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Theranostics. 2019 Apr 12;9(8):2325-2345. doi: 10.7150/thno.30030. eCollection 2019.

Biodistribution of gadolinium- and near infrared-labeled human umbilical cord mesenchymal stromal cell-derived exosomes in tumor bearing mice.

Author information

1
Department of Anatomy and Physiology, Kansas State University, Manhattan, KS 66506, USA.
2
Department of Food, Nutrition, Dietetics and Health, Kansas State University, Manhattan, KS 66506, USA.
3
Department of Chemistry, Kansas State University, Manhattan, KS 66506, USA.
4
Nanotechnology Innovation Center of Kansas State (NICKS), Kansas State University, Manhattan, KS 66506, USA.
5
Midwest Institute of Comparative Stem Cell Biology, Kansas State University, Manhattan, KS 66506, USA.

Abstract

We speculate that exosomes derived from human umbilical cord mesenchymal stromal cells (HUC-MSCs) will accumulate within tumors and have the potential for both tumor location or drug delivery. Methods: To determine proof of concept, HUC-MSC exosomes were labeled with an MRI contrast agent, gadolinium, or a near infrared dye. Exosome accumulation within ectopic osteosarcoma tumor-bearing mice was determined by 14.1 T MRI or bioimaging over 24-48 h after injection. In vitro studies examine the accumulation and physiological effect of exosomes on human and mouse osteosarcoma cell lines by MTT assay, confocal microscopy, and flow cytometry. Results: Systemic HUC-MSC exosomes accumulated continuously in tumor over a 24-48 h post-injection period. In contrast, synthetic lipid nanoparticles accumulate in tumor only for the first 3 h post-injection. Conclusion: These results suggest that HUC-MSCs exosomes accumulate within human or mouse osteosarcoma cells in vitro and in vivo over a 24 to 48 h after infusion.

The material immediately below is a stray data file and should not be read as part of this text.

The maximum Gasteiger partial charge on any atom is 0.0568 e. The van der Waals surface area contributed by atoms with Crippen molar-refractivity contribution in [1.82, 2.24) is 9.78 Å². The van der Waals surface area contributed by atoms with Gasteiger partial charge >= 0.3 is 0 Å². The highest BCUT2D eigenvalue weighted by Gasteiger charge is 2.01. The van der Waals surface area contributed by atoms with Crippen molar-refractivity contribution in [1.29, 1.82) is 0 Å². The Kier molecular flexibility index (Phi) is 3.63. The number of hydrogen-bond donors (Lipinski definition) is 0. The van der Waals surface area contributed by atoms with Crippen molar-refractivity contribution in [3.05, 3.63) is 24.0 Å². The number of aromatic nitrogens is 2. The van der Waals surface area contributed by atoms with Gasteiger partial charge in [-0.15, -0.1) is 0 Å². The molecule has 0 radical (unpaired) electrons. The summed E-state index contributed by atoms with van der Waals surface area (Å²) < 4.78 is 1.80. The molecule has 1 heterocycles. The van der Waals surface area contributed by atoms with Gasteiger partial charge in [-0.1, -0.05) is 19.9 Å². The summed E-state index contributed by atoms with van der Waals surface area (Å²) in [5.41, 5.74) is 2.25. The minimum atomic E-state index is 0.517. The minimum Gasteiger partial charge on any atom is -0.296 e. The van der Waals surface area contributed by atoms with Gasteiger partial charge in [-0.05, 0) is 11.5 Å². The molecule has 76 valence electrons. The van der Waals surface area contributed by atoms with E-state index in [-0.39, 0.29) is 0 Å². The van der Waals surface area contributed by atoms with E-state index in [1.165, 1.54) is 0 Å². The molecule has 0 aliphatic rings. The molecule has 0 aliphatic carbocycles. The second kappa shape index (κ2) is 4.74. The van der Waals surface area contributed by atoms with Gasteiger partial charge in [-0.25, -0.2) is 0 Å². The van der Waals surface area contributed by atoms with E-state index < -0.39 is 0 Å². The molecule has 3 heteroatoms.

KEYWORDS:

Extracellular vesicles; ectopic osteosarcoma model; gadolinium nanoparticle.; non-invasive imaging

Conflict of interest statement

Competing Interests: The authors have declared that no competing interest exists.

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